- Mentee and mentor goals - mentorships revolve around a mentee’s journey toward their pre-defined goals. If there is no tracking and monitoring along the way, the experience may be ineffective.
- Anecdotal feedback - asking for feedback at different stages throughout the process can help give program managers insight into the effectiveness of the remote mentoring program.
- Session feedback - Together’s platform prompts mentors and mentees to provide feedback following each session. This feedback can be used as testimonials that reveal what mentors and mentees are getting from the experience.
- Business outcomes - It’s crucial to measure how well the program is performing compared to the business objectives that were defined at the outset. Demonstrating progress on these goals will have company leadership committed to the program.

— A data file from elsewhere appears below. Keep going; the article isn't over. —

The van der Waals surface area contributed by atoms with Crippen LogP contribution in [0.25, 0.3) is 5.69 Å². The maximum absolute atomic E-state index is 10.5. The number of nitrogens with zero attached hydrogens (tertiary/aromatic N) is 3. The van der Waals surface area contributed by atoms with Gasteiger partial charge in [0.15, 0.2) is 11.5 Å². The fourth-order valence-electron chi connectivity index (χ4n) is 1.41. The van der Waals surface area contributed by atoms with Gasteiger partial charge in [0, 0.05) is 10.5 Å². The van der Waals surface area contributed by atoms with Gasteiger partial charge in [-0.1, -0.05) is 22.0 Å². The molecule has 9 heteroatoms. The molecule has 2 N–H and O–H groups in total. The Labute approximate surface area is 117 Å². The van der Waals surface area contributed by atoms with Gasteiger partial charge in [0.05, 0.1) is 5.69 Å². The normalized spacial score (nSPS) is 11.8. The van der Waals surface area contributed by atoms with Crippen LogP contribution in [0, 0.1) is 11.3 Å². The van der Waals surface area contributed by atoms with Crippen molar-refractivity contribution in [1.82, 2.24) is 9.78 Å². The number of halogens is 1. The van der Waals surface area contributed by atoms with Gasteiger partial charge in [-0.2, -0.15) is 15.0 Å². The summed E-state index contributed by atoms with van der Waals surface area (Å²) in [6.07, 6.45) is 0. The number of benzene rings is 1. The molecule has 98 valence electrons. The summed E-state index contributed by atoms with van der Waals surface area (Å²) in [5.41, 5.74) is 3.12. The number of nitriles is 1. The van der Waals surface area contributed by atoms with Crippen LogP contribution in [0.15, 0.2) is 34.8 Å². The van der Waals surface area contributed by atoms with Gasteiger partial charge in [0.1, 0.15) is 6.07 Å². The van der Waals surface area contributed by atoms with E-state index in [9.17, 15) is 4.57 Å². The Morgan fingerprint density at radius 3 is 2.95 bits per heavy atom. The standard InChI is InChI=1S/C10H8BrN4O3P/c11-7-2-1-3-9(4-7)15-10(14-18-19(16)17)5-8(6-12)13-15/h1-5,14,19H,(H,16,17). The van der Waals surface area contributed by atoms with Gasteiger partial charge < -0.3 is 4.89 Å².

Using software to run your mentorship program
Remote workplaces are becoming more of the norm than the exception to the rule. While there are advantages to this style of working, some of the challenges include employee engagement and growth.
With a remote mentoring program, your employees will be able to feel more involved with co-workers. It can be great for team building and cultivating camaraderie. And, as with other mentoring programs, remote mentorships allow employees to develop their skills and talents.
Whether you’re looking to onboard new members to the team, develop your high potential employees or just build a stronger and more cohesive team, Together’s platform is the ideal starting place to develop your remote mentoring program.